curtain serves as black paper which was found during experiments performed with
children (Caution ! Never look at the sun through a camera. Retina damage and
blindness may result.).
As a result, the sun may burn a hole in a shutter curtain. It is said that
normal cloth shutter curtains may be damaged if a camera is pointed toward the
sun without the lens cap and with a lens aperture set at brighter than f/8.
In 1957, Nippon Kogaku K.K. started working on
developing a thin, burn-resistant material for shutter curtains
The laboratory determined that they should aim
for pure titanium sheets used in industry.
Titanium, which is ultra light and has high flexibility, was regarded as
suitable for shutter curtains.
It was, however, also well known as a material that was difficult to
treat. With its improved treatment technology, Nippon Kogaku somehow succeeded
in contorting the sticky material into the shape of a shutter curtain. However,
Nippon Kogaku had many problems along the way, such as accuracy, scratches,
damage, and performance when exposed to low temperatures. They gradually
cleared these obstacles and were able to begin using titanium for shutter
curtains in 1959, immediately after the announcement of the Nikon F. The Nikon
F was an SLR camera, and the mirror prevented the sun from burning a hole in a
shutter curtain.
However, the Nikon F had a mirror up mechanism. With the mirror up, the
shutter curtain might be burnt by the sun.
The Nikon F, which was often used in the titanium curtain experiments, was
the first camera to actually incorporate titanium shutter curtains.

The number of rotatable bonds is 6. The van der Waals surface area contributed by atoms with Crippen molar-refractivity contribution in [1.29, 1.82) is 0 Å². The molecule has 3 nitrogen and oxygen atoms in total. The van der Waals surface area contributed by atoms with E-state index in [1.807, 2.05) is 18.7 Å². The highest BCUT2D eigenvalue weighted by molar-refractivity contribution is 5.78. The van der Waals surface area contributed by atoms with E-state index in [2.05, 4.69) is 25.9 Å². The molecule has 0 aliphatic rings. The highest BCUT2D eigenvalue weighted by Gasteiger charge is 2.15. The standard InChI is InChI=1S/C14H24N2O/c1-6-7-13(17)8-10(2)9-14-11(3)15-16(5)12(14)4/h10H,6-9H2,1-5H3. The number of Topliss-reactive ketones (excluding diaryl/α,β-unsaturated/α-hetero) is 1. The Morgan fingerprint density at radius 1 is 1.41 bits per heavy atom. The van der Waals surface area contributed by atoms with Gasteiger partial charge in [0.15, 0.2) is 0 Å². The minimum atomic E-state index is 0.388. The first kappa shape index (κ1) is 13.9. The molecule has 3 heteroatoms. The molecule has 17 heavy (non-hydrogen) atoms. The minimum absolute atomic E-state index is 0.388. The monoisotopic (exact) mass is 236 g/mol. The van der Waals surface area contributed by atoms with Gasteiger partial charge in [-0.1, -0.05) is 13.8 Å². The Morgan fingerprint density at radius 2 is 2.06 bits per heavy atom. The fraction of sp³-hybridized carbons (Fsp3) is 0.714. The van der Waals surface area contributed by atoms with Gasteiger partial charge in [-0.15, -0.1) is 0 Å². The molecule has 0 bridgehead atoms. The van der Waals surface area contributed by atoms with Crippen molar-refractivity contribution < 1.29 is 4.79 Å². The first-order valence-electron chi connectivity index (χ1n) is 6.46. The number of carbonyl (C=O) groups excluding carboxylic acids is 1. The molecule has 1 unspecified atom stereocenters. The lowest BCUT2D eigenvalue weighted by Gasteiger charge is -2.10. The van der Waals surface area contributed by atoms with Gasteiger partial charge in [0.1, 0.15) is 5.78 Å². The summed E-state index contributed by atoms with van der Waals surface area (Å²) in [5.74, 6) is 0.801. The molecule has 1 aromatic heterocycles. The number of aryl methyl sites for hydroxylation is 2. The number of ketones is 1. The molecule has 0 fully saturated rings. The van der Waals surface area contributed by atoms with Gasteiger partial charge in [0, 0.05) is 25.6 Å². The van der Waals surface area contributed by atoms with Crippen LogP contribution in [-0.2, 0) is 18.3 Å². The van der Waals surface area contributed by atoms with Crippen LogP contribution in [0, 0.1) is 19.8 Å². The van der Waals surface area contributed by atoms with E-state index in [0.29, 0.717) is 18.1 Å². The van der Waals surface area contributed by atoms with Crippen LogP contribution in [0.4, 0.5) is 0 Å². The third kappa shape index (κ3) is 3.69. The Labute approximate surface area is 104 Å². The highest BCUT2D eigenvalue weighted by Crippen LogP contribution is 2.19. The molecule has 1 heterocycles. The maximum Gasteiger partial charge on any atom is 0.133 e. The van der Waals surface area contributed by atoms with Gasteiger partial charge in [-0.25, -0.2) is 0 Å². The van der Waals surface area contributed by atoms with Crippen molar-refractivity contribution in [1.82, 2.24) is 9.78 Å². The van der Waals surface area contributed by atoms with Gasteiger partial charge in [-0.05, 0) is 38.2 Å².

Later, the Nikon SP, which employed the same
shutter unit as the Nikon F, also applied titanium shutter curtains.
This was the beginning of the relationship
between Nikon and Titanium.
Through mass production, Nippon Kogaku refined titanium technology and
made it a specialty of theirs.

Discovery of versatility of titanium

The Nikon F2 was introduced in 1971 as the successor to the F. With the
F2, titanium was used not only for the shutter curtains, but also for the
reflex mirror frame.
Nippon Kogaku wanted to increase mirror speed without having to strengthen
the driving spring.
By applying titanium for the mirror frame, the F2's mirror unit became
lighter and provided a shorter shutter time lag than the F.
The titanium used for the mirror was 20 times
thicker than that used for the shutter curtains. For thicker titanium plates,
metal molds were easily blunted via the conventional steel-plate treatment
method. New treatment methods for punching and pressing needed to be developed.
It was the technology for the reflex mirror frame
— not for the more well-known shutter curtains — that eventually led to the
development of titanium-coated cameras.


Nikon F2 Titan

For many years, it was generally recognized that camera covers were made
of brass (copper/zinc alloy).
As I have mentioned repeatedly in past articles, Nikon cameras have been
used in some extremely trying conditions.
The bodies of virtually all Nikon F and F2 cameras suffered dents after
they had been used in the demanding professional photography environment.
As an experiment, Nippon Kogaku made an F2 body
covered by light, durable titanium.
Although they experienced many difficulties such as in press-treating the
finder unit, Nippon Kogaku gained the expertise necessary to produce a titanium
cover that both looked good and was durable.
Unlike today's titanium cameras, the covers of titanium cameras of that
day were unpainted and the titanium showed through.
Following the experimental product, a limited
number of models were manufactured and a few models were actually marketed in
1978.
Users commented that the
titanium cover was not suited to professional use because the light color stood
out too much and was too reflective.
In 1979, several hundred of the Nikon F2 Titan (Black) models, with black.matte leather-look covers, were manufactured and marketed on a limited basis.
Later, Nippon Kogaku introduced the F2 titanium
body with "Titan" engraved in the cover.

The F2 titanium body, though manufactured and marketed in small
quantities, gradually gained acceptance.
I (Mr. TATENO) heard that the number of bodies produced with
"Titan" letters engraved in them was considerably greater than the
number of non-engraved bodies.


Nikon F3/T (Titan)
Nikon F3/T